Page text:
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Author Topic: The subject-verb agreement conundrum flares up again – Parts 1 and 2  (Read 248 times)
Joe Carillo
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« on: January 19, 2017, 11:30:50 AM »

Part 1:

As we all know, the basic grammar rule in English is that the operative verb of a sentence should always agree with its subject in number. When the subject or doer of the action is singular, the verb takes the singular form; conversely, when that subject or doer is plural, the verb takes the plural form.


In practice, though, this rule gets difficult to apply when the subject or doer isn’t a simple, clear-cut noun like “petrol” but a noun phrase like, say, “five gallons of petrol.” For instance, in the sentence “Five gallons of petrol (is, are) not enough to get you to Sydney,” we couldn’t be too sure if the verb should take the singular form for the singular mass-noun “petrol” or the plural form for the measure “five gallons.”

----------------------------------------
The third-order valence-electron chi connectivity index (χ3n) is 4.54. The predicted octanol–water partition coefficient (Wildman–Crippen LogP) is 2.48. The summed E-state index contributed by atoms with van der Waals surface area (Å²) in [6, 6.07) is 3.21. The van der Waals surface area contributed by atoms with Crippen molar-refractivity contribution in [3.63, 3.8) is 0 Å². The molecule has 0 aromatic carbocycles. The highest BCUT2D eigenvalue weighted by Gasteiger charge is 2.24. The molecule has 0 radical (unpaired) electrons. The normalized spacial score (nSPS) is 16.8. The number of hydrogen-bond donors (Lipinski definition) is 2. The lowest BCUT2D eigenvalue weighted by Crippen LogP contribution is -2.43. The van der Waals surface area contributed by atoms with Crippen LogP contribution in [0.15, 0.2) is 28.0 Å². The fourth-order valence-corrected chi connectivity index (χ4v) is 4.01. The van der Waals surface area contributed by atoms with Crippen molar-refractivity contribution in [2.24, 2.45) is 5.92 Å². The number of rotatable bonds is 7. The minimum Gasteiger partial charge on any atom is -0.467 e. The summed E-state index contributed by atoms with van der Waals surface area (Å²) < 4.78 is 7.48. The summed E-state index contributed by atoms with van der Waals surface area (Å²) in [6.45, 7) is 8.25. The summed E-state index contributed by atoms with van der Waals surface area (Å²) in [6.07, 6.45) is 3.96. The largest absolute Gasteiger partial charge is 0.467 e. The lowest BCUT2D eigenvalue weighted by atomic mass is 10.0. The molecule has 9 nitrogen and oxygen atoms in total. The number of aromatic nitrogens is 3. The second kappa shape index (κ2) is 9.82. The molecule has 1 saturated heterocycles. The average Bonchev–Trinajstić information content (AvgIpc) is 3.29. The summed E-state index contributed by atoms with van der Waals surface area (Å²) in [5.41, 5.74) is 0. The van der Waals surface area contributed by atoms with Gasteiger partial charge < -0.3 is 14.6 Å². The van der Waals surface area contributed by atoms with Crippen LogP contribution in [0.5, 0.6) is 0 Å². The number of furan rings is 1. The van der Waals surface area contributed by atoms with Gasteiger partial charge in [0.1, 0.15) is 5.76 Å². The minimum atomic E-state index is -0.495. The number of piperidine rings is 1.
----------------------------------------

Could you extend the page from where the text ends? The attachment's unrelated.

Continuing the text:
Over the years, in this column and lately also in Jose Carillo’s English Forum, my position has always been that noun phrases like “five gallons of petrol” are grammatically and notionally singular because their true subject is the singular mass noun and not its plural-form measure. In the case of “five gallons of petrol,” however, this grammar prescription is admittedly hard to swallow because of the strong preeminence of the plural measure “five gallons.” Indeed, it’s conceptually much easier to grasp the singular character of such noun phrases as “five meters of cloth,” “five kilos of rice,” and “over 20 years of teaching.”

Last January, my choice of the singular verb form for such noun phrases was bolstered when Manila Times editor in chief Rene Bas cited this much more succinct grammar rule: “A noun-phrase subject naming a unit of measurement, currency, length of time, etc., calls for a singular verb because no matter the quantity, amount, length of time, number of units, etc., the sense is that of a totality, a whole. Therefore: ‘five meters of rope was needed,’ ‘ten pesos is the selling price,’ ‘40 minutes is too long for a speech,’ and ‘30 pieces of silver was Judas’ bribe.’”